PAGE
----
What Are Those White Spots on Your Teeth After Wearing Braces?

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What Are Those White Spots on Your Teeth After Wearing Braces?

During the whole time that you wore braces in Malton, what was the one thing you were looking forward to most about the day those braces would finally come off? Just the appearance of perfectly straight teeth after so long? The first selfie? The first kiss? An apple? Whatever you imagined about the day your dentist in Malton removed your braces, we have a hunch it wasn’t “white spot lesions.”

What are white spot lesions?

White spot lesions are pale, chalky spots sometimes left behind when braces are removed. They’re caused when acid has remained in contact with the enamel in your teeth for prolonged periods of time with the result that essential minerals like calcium have been dissolved and leached away.

How is that allowed to happen? The mechanics of the process that ends with the appearance of white spot lesions won’t surprise anyone who has worn braces near you. The presence of brackets on your teeth and archwires between those brackets makes it harder to keep your teeth clean by brushing and flossing. As a result, plaque tends to accumulate on teeth near and around those brackets and archwires. That plaque produces acid; that acid destroys essential minerals; the destruction of those essential minerals produces white spot lesions – the dreaded “WSLs.”

How can you prevent the development of WSLs?

There are a few strategies for preventing or minimizing the development of WSLs, and they start with good oral hygiene and attention to detail:

  • Pay more attention to brushing and flossing your teeth while wearing braces, especially around the edges of your brackets and under the archwires

  • Invest in specialized tools such as floss threaders, water flossers, interproximal toothbrushes and powered toothbrushes. (Ask a dentist near you to recommend the right product for your needs and lifestyle.)

  • Avoid or minimize the amount of acidic foods and drinks you consume to keep the acidity in your mouth low. Beverages to avoid whenever possible are things like juice, sodas and sports and energy drinks. When you do drink any one of them, be sure to brush your teeth and floss thoroughly as soon as possible.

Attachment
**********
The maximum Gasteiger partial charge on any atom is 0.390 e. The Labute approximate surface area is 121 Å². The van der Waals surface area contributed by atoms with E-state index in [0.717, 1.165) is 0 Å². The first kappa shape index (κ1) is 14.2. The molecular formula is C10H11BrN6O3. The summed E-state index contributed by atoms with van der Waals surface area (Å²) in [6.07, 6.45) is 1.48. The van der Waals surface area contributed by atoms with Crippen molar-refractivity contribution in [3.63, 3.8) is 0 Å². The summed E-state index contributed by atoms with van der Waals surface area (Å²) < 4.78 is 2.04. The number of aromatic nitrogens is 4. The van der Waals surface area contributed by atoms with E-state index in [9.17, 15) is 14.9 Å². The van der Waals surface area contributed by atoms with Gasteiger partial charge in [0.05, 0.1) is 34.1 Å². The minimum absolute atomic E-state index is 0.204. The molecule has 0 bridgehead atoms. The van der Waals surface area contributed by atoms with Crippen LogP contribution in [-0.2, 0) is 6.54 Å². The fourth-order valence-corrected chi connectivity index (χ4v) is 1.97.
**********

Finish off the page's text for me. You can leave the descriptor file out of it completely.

What can be done about white spot lesions?

In many cases, white spot lesions disappear on their own after people who’ve worn braces near you have had them off for a while. If they do not diminish over time, ask your dentist about strategies that they can employ to reduce the appearance of those WSLs. Options that your dentist will discuss with you include:

  • Remineralizing your enamel by applying fluoride

  • Remineralizing your enamel by exposing your teeth too short bursts of laser light

  • Restoring damaged areas beneath the enamel layer by a process called microabrasion

  • Injecting a liquid tooth-coloured resin and then hardening that resin with a special light to treat the most stubborn WSLs

  • If you’re bothered by WSLs in combination with any other perceived flaws with your teeth, ask your dentist whether dental veneers or bonding might be the right step to fix all those issues quickly, comfortably and economically.

The goal of preventing the development of WSLs during your treatment plan with braces in Malton is one reason why it’s so important to attend all of your follow-up dental appointments while wearing braces. Your dentist will examine your teeth at every one of those appointments to look for any early signs of WSLs, and any other issue affecting the appearance or health of your teeth.